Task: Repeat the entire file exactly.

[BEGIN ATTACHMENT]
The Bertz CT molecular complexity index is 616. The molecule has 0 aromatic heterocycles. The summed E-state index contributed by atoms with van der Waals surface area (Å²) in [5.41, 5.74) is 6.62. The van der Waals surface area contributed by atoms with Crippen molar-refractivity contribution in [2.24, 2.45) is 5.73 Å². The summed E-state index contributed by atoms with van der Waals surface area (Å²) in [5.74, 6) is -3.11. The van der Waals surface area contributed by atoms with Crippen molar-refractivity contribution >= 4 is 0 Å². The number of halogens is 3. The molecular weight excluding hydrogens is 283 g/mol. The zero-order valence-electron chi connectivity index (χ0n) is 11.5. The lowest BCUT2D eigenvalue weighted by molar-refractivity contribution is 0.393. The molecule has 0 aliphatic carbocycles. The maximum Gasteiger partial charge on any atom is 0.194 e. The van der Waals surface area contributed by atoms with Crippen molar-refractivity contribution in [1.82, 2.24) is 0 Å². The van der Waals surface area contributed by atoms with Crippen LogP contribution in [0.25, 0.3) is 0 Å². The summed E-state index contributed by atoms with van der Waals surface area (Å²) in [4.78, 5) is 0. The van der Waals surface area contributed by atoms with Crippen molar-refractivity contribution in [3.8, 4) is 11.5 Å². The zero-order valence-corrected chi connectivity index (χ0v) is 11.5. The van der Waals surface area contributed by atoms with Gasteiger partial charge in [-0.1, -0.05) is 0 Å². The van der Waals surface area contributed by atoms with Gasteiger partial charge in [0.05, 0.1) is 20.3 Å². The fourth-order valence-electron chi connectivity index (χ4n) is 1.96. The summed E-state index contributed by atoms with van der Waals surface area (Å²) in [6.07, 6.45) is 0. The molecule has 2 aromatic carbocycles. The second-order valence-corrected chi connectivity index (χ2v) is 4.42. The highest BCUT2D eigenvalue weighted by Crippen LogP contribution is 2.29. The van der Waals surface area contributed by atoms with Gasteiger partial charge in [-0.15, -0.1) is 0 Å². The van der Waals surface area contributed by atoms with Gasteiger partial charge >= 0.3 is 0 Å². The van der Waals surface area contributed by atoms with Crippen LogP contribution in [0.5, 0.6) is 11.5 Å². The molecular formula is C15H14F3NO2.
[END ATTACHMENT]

The Bertz CT molecular complexity index is 616. The molecule has 0 aromatic heterocycles. The summed E-state index contributed by atoms with van der Waals surface area (Å²) in [5.41, 5.74) is 6.62. The van der Waals surface area contributed by atoms with Crippen molar-refractivity contribution in [2.24, 2.45) is 5.73 Å². The summed E-state index contributed by atoms with van der Waals surface area (Å²) in [5.74, 6) is -3.11. The van der Waals surface area contributed by atoms with Crippen molar-refractivity contribution >= 4 is 0 Å². The number of halogens is 3. The molecular weight excluding hydrogens is 283 g/mol. The zero-order valence-electron chi connectivity index (χ0n) is 11.5. The lowest BCUT2D eigenvalue weighted by molar-refractivity contribution is 0.393. The molecule has 0 aliphatic carbocycles. The maximum Gasteiger partial charge on any atom is 0.194 e. The van der Waals surface area contributed by atoms with Crippen molar-refractivity contribution in [1.82, 2.24) is 0 Å². The van der Waals surface area contributed by atoms with Crippen LogP contribution in [0.25, 0.3) is 0 Å². The summed E-state index contributed by atoms with van der Waals surface area (Å²) in [4.78, 5) is 0. The van der Waals surface area contributed by atoms with Crippen molar-refractivity contribution in [3.8, 4) is 11.5 Å². The zero-order valence-corrected chi connectivity index (χ0v) is 11.5. The van der Waals surface area contributed by atoms with Gasteiger partial charge in [-0.1, -0.05) is 0 Å². The van der Waals surface area contributed by atoms with Gasteiger partial charge in [0.05, 0.1) is 20.3 Å². The fourth-order valence-electron chi connectivity index (χ4n) is 1.96. The summed E-state index contributed by atoms with van der Waals surface area (Å²) in [6.07, 6.45) is 0. The molecule has 2 aromatic carbocycles. The second-order valence-corrected chi connectivity index (χ2v) is 4.42. The highest BCUT2D eigenvalue weighted by Crippen LogP contribution is 2.29. The van der Waals surface area contributed by atoms with Gasteiger partial charge in [-0.15, -0.1) is 0 Å². The van der Waals surface area contributed by atoms with Gasteiger partial charge >= 0.3 is 0 Å². The van der Waals surface area contributed by atoms with Crippen LogP contribution in [0.5, 0.6) is 11.5 Å². The molecular formula is C15H14F3NO2.